As whole industries became tied to "defense" spending, one can hardly blame Barnes for accepting at face value the ultimately faulty underconsumptionist economic analysis which the Establishment itself believed or pretended to believe. Understood as a system of state-corporate partnership and centralized control – grounded in political decisions, however, and not inherent in the market economy – the emerging order certainly earned the name Barnes gave it: "military state capitalism."5 The point that permanent "cold war" mobilization froze existing domestic political relations in place, enhanced state power against society, and was the perfect weapon against one’s own public is so important that the political scientists can only have worked overtime for several decades to be able deliberately to miss it.6
In 1965, the future looked grim to Harry Elmer Barnes. Government secrecy was on the rise. Military state capitalism characterized all the western economies. The sheer gullibility of the American people regarding official foreign enemies had freed those in power from having to institute a full-scale police state like those in the eastern bloc. Our free press could be counted on to bamboozle the people without such negative incentives. Wars had become increasingly barbaric, as shown by terror bombing in World War II and Korea.
The only light breaking through the gloom of Barnes’ later work is his conviction that sound revisionist scholarship could begin, someday, to break the spell of official rationalization and mendacity, to overcome the "cultural lag" between growing means of destruction and limited popular grasp of the issues of war and peace. Some would say that in striving for that goal, Barnes spent too much time on World War II. Some have said that in his zeal to discredit that war as the ideological justification for all subsequent deeds of the American empire, Barnes fell into bad company in his later years.(7) Perhaps so. But for most of Barnes’ critics he was never in good company at any time, anyway.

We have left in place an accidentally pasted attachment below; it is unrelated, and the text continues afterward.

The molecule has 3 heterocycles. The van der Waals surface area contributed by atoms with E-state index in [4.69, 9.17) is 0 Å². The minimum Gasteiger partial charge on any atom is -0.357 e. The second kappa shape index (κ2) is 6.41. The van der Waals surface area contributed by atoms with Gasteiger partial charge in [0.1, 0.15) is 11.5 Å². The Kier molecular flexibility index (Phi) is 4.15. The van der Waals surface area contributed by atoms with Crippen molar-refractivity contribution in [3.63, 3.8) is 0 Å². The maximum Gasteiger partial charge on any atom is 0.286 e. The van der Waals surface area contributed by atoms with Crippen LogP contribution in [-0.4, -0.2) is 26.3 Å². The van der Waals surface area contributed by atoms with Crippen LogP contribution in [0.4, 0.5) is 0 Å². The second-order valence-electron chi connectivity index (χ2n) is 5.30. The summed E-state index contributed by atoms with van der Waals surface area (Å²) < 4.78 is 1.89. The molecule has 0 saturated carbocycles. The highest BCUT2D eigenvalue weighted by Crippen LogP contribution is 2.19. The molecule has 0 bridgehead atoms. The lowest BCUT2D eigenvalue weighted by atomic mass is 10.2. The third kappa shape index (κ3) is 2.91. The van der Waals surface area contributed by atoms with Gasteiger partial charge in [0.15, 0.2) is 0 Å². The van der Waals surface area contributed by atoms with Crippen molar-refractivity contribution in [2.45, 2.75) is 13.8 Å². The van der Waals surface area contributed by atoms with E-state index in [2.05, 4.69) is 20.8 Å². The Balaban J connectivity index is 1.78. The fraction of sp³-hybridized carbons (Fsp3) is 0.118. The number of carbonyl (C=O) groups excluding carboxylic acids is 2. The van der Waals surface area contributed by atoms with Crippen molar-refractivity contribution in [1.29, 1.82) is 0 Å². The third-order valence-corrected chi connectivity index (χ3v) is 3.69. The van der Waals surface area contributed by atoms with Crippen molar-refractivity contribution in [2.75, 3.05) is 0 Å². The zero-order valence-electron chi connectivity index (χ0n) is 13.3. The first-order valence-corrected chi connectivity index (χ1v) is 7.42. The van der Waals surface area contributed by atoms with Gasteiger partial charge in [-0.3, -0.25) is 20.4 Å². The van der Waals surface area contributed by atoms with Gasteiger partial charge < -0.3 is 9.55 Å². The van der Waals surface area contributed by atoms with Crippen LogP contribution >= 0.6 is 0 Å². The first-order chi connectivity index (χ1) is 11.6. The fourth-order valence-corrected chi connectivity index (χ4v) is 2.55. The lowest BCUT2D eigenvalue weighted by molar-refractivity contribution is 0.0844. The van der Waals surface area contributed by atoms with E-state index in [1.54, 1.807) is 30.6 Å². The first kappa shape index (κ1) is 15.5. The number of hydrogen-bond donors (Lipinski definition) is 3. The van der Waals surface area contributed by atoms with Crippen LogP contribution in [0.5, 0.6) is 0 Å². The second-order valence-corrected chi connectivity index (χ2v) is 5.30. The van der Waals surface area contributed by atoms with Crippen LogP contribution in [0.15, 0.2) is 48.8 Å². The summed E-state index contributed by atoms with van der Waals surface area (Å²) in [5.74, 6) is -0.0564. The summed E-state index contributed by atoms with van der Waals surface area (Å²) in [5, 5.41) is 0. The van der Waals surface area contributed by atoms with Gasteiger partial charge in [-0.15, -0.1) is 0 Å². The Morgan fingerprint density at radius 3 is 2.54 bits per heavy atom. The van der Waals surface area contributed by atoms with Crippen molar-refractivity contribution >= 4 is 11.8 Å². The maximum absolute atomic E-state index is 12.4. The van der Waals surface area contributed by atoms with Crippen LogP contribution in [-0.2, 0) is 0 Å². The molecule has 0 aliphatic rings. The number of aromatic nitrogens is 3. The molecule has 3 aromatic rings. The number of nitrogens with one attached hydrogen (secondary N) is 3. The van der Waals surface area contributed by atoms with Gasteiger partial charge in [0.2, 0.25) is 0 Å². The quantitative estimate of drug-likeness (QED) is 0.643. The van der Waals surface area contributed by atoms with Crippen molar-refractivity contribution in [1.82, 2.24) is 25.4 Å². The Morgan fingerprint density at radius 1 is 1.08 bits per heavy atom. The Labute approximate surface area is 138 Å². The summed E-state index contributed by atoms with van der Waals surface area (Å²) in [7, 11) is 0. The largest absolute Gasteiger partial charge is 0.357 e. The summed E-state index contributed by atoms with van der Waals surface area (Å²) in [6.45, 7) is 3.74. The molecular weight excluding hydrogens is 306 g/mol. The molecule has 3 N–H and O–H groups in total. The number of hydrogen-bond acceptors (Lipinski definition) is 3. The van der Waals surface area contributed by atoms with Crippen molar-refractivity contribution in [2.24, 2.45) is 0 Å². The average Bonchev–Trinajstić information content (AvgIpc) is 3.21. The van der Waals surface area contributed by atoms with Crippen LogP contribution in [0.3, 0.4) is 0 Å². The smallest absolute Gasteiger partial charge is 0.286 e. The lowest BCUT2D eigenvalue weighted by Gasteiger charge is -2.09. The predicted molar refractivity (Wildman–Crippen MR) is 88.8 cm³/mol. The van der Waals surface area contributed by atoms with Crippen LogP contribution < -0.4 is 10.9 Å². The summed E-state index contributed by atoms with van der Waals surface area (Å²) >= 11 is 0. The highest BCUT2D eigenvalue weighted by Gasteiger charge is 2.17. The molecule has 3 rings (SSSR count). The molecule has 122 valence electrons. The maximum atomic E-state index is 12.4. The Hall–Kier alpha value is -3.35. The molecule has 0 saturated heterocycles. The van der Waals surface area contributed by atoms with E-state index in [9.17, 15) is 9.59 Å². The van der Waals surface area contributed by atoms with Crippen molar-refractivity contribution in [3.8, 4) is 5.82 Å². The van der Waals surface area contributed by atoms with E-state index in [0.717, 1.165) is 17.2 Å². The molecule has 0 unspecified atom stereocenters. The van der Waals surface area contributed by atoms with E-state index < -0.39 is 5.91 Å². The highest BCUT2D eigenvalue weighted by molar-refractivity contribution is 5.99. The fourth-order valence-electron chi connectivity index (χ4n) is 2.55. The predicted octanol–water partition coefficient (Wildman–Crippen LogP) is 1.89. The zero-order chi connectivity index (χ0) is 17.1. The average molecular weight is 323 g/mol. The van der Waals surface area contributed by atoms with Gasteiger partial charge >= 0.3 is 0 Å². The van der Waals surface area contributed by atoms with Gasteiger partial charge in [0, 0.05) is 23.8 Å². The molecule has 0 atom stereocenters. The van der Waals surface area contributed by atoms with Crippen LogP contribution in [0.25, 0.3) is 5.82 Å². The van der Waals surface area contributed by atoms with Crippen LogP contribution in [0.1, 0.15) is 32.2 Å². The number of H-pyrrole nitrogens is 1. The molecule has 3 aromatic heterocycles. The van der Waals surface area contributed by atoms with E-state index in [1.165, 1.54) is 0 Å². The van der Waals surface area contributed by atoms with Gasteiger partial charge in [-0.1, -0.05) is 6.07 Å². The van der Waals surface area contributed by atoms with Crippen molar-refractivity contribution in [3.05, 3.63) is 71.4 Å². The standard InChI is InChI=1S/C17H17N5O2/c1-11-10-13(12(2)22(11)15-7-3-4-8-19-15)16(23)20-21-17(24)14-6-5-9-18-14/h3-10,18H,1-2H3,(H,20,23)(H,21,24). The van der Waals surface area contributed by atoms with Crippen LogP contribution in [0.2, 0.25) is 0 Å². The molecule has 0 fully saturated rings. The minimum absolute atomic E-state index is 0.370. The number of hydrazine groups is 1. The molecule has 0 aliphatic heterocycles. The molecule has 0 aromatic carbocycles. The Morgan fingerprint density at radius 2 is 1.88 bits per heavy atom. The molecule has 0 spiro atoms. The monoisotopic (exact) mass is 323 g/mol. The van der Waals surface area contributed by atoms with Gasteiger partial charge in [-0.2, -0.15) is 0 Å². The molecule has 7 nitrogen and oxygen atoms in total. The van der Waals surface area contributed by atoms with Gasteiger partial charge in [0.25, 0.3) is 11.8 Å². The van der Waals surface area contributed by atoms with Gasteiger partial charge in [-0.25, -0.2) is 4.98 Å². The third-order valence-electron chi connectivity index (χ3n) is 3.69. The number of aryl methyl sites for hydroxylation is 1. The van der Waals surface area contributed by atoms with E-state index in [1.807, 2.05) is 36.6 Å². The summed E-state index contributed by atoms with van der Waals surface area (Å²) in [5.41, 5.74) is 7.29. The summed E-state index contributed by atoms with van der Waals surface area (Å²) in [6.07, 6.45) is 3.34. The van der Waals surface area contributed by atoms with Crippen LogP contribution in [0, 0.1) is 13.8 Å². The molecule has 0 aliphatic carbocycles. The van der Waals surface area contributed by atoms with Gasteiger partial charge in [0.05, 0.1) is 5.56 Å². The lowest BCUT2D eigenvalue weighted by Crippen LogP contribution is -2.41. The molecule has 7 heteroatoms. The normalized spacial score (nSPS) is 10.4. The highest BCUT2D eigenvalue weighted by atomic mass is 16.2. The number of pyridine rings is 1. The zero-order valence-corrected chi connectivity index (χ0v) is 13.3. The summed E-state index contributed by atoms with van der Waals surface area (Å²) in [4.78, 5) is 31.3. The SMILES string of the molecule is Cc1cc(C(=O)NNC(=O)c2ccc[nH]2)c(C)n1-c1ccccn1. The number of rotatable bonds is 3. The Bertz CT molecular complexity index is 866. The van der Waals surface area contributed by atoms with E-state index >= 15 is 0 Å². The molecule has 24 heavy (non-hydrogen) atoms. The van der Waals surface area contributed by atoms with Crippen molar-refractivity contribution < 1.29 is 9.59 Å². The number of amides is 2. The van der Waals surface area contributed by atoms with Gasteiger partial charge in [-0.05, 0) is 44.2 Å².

Robert Penn Warren wrote that the North and South both got something from the war of 1861-1865. The South got a "great alibi" such that anything wrong with the South in 1930 or 1940 was said to be due, however remotely, to "the war." The North got a "treasury of virtue" based on the happy conceit that Lincoln had made war solely, primarily, and with conscious forethought to free the slaves. Given the way the American empire goes on deploying World War II as its second – and much greater – treasury of virtue, perhaps Barnes was not so wrong, after all.
Ambassador Joseph Grew, our man in Japan, warned the Roosevelt administration in January 1941 – that is, eleven months before Pearl Harbor – that in the event of diplomatic impasse, the Japanese military intended attacking – yes! – Pearl Harbor. All Purple codes, magic messages, missing documents, etc. aside, one wonders how and why such a simple concept could have failed to percolate through the bureaucracy during those eleven months, perhaps even arriving on the desks of commanders Kimmel and Short in Hawaii in timely fashion, that is, by the morning of December 7, at the latest?
That is not as important as asking whether fighting for the Open Door in China was such a great idea, or whether pushing Japan to the brink in order to ease the administration’s entry into the European war amounted to high statesmanship. On the present official account, our soon-to-be enemies were so completely evil – and directly threatening – that all of FDR’s lying is nothing to the favor he did us by lying us into a war against them. If Roosevelt’s defenders were 17th-century Puritans, their sermon would be entitled, "Lying No Prevarication." Lying doesn’t even come up to falsehood, if done by FDR to save civilization, destroy fascism (and quite a few of those "fascist" civilians), fight "racism," and so forth. Uncle Joe from Georgia (the other Georgia) certainly thought so. To worry about constitutional procedures and public honesty – at a time like that! – is the pettiest 19th-century quibbling.
But that was half a century ago. Few now quibble about constitutional forms and even fewer expect to be told the truth. I’m not sure they even care. After all, the liars are much better these days, having had fifty more years of practice. "Humanitarian intervention" – their newest lie – is the best one yet. It’s worth several hundred of the other jokes in circulation about this administration. And Senator McCain he’s a real comedian.